Feb 8, 2018
Dear Sisters & Brothers in Christ,
A couple weeks ago I wrote a letter about the importance of passing on our faith to our children. Any good and loving parent wants to teach their child/children about the important things in life. And part of that is to teach them from a young age the things that will keep them safe. “Don’t touch something hot.” “Don’t stick your finger in an electrical outlet.” “Bundle up when it’s cold outside.” “Look both ways before crossing a street.” “Put your cell phone down when driving.” And I hope faith would be included in those things we teach our children from an early age. And just as a good parent would not leave the rest of these things up to someone else, Catholic parents promise at their child’s baptism to be the first & best teachers of their children.
Let me tell you about two sets of Catholic parents who both were very good at teaching their children about their faith. They did all the usual things--made sure they went to Mass every Sunday and holy days, learned all their prayers, received all their Sacraments, Catholic education, etc., etc. While both families considered themselves blessed, one couple struggled at times, and the other one became very successful financially. The latter family gave large amounts to a number of charities and were very generous to anyone in need. The former, although they did not have a lot of money to contribute, gave freely of their time and talents. Even in their senior years they would take the bus to their parish and pick up trash around the property. Both couples were recognized as model Catholics and wonderful examples of discipleship.
What I wanted to share was the fact that while both couples did all they could do in raising their children to likewise be good Catholics, in general, the children chose different paths. After they passed, the children of the wealthier couple hired lawyers to stop all the charitable giving that their parents had initiated. Then when the other couple passed, and after their children paid all the remaining bills and funeral expenses, they took everything that was left and gave it to their parent’s parish. They included a note that said they had discussed what their parents would want and they knew they would want The Church to have it. While it was not a large sum of money, it is the sentiment that spoke volumes. While both sets of children grew up in similar circumstances, at least as far as their faith was concerned, when it came time to deal with what their parents had left them, they reacted in very different ways.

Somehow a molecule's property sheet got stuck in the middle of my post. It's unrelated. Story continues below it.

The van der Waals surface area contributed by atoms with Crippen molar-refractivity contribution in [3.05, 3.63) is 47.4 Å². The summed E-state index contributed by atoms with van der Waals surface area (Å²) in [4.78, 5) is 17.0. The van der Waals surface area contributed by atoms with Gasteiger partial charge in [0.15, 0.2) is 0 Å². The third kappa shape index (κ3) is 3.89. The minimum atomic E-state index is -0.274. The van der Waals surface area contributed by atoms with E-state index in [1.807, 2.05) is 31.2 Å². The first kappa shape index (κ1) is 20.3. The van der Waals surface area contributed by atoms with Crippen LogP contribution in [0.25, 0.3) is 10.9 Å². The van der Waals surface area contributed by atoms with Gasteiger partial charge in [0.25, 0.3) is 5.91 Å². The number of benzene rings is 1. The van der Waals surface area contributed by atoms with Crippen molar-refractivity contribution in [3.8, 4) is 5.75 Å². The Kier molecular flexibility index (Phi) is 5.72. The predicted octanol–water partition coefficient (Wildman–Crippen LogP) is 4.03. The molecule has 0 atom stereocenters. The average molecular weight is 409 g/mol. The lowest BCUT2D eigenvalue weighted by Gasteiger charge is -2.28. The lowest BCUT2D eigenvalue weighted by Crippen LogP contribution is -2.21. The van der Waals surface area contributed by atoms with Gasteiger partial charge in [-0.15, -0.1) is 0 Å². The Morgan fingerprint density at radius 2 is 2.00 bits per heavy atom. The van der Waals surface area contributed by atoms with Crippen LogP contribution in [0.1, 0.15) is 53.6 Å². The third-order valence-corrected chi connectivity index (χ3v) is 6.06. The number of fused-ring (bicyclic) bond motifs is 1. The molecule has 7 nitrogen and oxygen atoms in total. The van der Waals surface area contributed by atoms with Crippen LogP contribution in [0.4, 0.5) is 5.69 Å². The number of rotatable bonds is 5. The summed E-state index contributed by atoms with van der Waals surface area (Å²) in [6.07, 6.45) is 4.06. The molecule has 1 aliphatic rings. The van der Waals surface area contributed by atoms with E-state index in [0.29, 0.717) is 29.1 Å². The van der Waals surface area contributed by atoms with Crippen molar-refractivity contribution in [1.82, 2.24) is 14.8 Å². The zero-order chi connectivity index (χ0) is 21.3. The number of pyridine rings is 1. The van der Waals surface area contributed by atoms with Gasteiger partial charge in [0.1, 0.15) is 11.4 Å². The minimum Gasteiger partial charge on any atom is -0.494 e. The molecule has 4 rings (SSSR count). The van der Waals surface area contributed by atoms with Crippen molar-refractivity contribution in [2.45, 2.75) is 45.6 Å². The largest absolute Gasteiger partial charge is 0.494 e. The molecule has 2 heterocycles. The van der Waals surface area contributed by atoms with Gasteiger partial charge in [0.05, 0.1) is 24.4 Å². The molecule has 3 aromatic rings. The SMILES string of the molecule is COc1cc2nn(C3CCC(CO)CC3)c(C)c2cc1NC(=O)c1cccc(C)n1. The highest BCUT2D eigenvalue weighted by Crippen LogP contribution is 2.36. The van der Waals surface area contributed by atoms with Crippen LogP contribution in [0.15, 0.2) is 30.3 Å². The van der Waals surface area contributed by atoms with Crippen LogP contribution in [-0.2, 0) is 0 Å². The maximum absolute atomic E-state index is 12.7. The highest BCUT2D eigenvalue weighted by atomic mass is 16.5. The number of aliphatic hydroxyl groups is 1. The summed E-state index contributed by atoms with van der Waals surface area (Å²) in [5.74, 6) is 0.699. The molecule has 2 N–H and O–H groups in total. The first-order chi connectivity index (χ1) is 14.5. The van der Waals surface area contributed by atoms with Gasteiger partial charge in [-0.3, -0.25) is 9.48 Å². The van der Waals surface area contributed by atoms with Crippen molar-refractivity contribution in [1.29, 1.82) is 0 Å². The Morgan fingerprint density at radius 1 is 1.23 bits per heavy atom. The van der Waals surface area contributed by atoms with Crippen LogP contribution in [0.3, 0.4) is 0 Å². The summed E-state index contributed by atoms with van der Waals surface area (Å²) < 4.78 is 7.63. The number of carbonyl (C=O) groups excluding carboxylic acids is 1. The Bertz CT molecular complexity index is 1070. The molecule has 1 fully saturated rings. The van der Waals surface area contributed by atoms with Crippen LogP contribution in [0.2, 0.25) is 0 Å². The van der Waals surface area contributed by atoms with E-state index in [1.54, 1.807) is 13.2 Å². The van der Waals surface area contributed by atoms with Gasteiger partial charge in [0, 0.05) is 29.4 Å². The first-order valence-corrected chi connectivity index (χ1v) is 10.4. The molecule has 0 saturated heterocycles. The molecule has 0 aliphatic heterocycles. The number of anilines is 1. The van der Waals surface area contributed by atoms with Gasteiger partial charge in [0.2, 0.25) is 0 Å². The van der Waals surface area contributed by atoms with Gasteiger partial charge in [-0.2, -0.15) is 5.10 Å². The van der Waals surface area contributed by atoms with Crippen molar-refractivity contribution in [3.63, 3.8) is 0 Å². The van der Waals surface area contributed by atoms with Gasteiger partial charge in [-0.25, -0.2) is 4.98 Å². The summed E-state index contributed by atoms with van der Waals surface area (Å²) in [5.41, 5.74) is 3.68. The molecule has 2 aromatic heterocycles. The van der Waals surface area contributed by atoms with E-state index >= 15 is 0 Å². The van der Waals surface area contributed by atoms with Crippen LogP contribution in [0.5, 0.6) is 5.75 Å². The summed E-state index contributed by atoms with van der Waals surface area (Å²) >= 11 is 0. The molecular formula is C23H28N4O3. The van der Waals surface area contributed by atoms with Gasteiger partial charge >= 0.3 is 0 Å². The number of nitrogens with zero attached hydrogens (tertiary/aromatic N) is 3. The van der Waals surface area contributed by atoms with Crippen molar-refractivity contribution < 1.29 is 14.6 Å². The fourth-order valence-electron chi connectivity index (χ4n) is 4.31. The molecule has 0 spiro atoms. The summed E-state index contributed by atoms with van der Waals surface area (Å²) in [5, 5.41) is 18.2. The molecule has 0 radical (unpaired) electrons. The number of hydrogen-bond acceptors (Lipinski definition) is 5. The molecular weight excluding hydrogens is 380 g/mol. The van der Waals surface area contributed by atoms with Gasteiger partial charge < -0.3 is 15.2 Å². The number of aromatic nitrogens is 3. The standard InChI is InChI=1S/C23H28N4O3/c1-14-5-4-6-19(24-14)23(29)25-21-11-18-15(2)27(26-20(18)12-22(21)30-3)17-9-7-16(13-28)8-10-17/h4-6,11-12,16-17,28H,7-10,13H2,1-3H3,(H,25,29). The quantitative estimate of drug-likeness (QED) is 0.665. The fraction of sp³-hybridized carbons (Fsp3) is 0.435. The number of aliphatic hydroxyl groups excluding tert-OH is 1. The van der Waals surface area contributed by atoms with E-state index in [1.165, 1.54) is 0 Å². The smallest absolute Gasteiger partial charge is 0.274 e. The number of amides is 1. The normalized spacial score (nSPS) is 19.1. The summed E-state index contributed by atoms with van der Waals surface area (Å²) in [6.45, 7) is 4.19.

Some might ask, “What went wrong?” Just like so many parents who faithfully teach their children about practicing their faith, and then wonder how they failed when their children no longer go to Church. I don’t really have an answer to that question, but I think that regardless of how well your children end up practicing the faith, the important thing...the only thing you really have control of is to be those good & faithful teachers. Ultimately, we cannot control what other people do, even our own children, but we can control what we do. And while I cannot promise success if you are faithful teachers, I can pretty much assure you of failure if you are not. Children learn far more from what their parents do & say than from even the best of teachers. If you truly want your children to be good and faithful disciples, then the best advice I can give you is to be a role model for them. Do as you want them to do.
P.S. And by the way, if you are concerned about what your children do after you go on to glory, I highly recommend that you talk to them about what you want. Because even if you set the best of examples, it never hurts to make it plain. Even though you might feel a bit uncomfortable, if you want certain readings read or songs sung, then let someone know. If you want to have a say in what happens to your estate, then put it in writing. Speak up now or forever hold your peace.
In the Redeemer,